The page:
Colorado: When bats, mice, voles, rats, porcupines, and ground squirrels become a nuisance or cause property damage in Colorado, they may be captured or killed.

Connecticut: Mink, muskrat, weasel, raccoon, opossum, and skunk are categorized as “furbearers” in Connecticut and may only be trapped from January 1 to March 15 and November 3 to December 31. At any time, rats, mice, and moles can be taken.

Delaware: If raccoons, gray squirrels, or opossums are causing harm, they can be trapped without a permit.

Florida: Any person who owns property in Florida has the authority to take nuisance wildlife on their land or to permit another person to do so on their behalf.

Georgia: Beavers, groundhogs, rats, and mice are not protected in Georgia and can be caught at any time.

Hawaii: Non-native animals may be trapped at any time without a license if they are a nuisance.

Idaho: Raccoons, jackrabbits, skunks, weasels, marmots, fox squirrels, porcupines, and Colombian ground squirrels are not protected in Idaho and may be killed at any time.

Illinois: Trapping most small mammals on your property does not require a permit in Illinois.

Kansas: Outside of the usual hunting/trapping season in Iowa and Kansas, a wildlife animal management permit must remove any nuisance or damage-causing wildlife.

Kentucky, Minnesota, Missouri, Nebraska, Nevada, Ohio, Oregon, Pennsylvania, Rhode Island, Tennessee, Texas, Utah, Virginia, Wisconsin, South Carolina, and South Dakota: Landowners and tenants may trap nuisance wildlife without a permit if the wildlife (raccoon, opossum, mink, rabbit, hare, beaver, muskrat, and squirrel, among others) is found to be causing damage or is sick. In Pennsylvania, beaver and anglers are excluded.

Louisiana and Maine: Outside of the usual hunting/trapping season, you’ll need a wildlife animal management permit to remove any nuisance or damage-causing wildlife.

Maryland: To lawfully catch nuisance species causing harm to their property outside of the open trapping season, a homeowner must get a free landowner trapping permit.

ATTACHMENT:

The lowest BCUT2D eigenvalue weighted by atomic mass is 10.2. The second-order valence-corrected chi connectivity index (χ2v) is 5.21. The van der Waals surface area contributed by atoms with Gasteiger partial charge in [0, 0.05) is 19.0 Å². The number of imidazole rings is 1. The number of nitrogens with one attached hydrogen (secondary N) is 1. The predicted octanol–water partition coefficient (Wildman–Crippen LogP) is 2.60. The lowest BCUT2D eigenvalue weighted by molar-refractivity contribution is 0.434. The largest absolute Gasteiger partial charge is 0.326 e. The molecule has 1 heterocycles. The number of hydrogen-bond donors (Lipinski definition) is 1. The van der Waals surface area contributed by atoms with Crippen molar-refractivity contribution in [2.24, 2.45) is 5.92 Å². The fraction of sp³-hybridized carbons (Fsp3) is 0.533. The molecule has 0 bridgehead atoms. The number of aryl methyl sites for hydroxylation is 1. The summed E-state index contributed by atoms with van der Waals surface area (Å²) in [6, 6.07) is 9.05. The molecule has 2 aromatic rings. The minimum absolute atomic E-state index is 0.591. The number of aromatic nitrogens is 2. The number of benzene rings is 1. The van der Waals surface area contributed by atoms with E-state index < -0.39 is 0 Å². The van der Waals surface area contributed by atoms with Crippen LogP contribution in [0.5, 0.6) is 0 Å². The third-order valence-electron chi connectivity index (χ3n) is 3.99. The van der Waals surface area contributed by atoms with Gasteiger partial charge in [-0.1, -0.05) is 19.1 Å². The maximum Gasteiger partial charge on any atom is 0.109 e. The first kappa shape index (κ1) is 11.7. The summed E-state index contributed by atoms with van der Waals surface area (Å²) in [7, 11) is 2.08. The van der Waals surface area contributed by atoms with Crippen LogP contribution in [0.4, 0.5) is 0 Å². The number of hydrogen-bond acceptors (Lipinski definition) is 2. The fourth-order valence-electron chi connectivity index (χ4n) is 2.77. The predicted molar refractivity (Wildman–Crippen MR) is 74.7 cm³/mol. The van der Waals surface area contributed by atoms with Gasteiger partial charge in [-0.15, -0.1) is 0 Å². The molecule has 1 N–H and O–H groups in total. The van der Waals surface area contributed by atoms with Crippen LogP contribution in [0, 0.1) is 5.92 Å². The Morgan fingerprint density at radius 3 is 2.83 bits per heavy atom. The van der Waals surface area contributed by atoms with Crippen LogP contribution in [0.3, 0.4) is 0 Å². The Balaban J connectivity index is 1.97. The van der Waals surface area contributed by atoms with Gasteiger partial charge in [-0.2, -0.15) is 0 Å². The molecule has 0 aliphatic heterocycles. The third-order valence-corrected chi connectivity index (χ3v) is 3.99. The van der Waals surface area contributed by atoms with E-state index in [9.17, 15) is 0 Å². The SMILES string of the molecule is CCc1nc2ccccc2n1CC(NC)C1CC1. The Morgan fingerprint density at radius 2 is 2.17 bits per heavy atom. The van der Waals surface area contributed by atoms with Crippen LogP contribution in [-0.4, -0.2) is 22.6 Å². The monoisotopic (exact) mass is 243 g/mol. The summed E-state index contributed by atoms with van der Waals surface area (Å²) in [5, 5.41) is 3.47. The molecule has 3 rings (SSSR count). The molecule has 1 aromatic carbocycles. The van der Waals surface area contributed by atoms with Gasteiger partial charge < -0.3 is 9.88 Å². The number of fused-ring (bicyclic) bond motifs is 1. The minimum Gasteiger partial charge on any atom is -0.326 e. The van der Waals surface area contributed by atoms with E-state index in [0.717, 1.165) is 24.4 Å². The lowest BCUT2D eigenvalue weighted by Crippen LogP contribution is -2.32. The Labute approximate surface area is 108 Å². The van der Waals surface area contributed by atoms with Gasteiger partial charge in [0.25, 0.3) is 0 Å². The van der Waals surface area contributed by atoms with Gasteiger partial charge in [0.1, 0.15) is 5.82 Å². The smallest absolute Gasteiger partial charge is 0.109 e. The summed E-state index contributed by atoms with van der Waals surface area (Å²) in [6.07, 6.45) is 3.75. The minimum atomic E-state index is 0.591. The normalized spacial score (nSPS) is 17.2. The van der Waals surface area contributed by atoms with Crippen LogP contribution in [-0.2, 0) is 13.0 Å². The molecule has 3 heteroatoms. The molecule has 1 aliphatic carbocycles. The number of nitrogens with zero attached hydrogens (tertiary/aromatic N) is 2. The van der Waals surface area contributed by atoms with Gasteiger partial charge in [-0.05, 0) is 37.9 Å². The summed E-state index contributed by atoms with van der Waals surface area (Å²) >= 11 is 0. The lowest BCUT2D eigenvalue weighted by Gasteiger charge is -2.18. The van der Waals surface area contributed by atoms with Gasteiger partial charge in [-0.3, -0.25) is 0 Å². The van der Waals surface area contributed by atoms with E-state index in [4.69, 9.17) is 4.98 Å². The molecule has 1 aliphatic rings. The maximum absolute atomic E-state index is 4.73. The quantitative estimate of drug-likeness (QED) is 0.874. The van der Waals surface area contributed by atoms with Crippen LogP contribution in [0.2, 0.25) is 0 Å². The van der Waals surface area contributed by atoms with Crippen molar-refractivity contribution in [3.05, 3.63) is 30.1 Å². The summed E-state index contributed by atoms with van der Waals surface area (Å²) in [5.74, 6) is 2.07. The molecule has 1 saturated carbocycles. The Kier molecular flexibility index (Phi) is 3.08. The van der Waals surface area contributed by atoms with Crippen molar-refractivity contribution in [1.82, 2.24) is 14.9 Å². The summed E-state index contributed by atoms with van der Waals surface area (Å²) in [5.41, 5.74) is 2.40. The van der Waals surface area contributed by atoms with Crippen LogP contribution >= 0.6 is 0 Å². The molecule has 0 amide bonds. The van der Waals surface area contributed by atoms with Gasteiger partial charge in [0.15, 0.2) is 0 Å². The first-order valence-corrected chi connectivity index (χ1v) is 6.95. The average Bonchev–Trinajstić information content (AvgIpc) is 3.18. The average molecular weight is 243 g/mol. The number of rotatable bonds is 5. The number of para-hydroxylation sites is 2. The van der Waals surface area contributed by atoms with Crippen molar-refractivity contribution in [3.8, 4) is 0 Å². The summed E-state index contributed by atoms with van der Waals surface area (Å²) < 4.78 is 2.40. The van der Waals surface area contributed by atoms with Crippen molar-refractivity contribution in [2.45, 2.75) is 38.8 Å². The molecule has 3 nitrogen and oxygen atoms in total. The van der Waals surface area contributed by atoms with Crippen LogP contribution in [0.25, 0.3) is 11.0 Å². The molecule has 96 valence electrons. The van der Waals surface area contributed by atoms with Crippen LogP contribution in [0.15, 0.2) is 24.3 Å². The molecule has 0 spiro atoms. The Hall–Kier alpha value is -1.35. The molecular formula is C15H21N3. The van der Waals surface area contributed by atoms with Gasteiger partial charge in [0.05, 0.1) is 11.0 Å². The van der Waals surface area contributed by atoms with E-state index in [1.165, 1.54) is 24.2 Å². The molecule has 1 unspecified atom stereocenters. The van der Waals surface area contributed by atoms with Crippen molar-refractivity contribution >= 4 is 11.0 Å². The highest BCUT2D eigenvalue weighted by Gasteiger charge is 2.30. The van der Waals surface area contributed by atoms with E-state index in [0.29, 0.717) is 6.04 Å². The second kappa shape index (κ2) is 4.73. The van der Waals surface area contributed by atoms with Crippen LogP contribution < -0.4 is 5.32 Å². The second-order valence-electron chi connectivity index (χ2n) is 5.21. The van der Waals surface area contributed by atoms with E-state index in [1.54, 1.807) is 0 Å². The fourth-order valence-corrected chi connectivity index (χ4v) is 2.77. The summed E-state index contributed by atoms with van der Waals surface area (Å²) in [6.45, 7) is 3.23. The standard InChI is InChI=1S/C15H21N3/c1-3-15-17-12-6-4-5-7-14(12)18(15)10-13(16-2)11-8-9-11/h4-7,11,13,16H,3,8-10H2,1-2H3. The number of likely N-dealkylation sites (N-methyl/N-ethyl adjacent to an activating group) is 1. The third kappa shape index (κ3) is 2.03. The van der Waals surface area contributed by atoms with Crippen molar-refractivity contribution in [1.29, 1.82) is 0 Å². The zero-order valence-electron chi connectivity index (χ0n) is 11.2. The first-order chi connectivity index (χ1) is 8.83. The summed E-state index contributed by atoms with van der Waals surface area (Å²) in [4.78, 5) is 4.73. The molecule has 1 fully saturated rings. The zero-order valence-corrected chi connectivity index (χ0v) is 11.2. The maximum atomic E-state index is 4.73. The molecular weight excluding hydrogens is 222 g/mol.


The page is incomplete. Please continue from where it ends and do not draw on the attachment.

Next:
Massachusetts: With a problem animal control permit, opossums, moles, cotton-tail rabbits, European rabbits, chipmunks, gray squirrels, red squirrels, flying squirrels, muskrats, woodchucks, rats, mice, voles (except those listed as protected), weasels, raccoons, porcupines, and striped skunks may all be trapped at any time.

Michigan: Trapping outside of the regular open seasons is required to control nuisance wildlife causing damage.

Montana: A landowner may obtain a permit at any time to trap any fur-bearing animal on their property.

New Hampshire: A Wildlife Control Operator license is required for anyone catching wildlife outside of the regular season.

New Jersey: A trapping license is required to catch beaver, mink, skunk, raccoon, muskrat, and opossum during their respective open seasons

New Mexico: Residents may trap non-game species (porcupine, rabbit, ground squirrel, prairie dog, Himalayan tahr) and skunks (unprotected furbearer) at any time without obtaining a license.

New York: Residents can take chipmunks, mice, moles, porcupines, rats, shrews, voles, red squirrels, flying squirrels, groundhog/woodchucks, and skunks at any time if they are a nuisance or causing harm.

North Dakota: Residents may trap ground squirrels, prairie dogs, porcupines, rabbits, and skunks at any time without a license.

North Carolina, Oklahoma, and Vermont: A wildlife depredation permit is necessary to capture any nuisance species that is causing harm, and it can only be issued after non-lethal control methods have failed. During the open season in North Carolina, landowners are allowed to trap without permission.

Washington and West Virginia: Nuisance wildlife requires a specific trapping permit to be killed, which can only be obtained when non-lethal measures of control have failed.

Wyoming: Live trapping and exclusion are recommended; however, nuisance wildlife can be trapped without a permit if they are causing damage.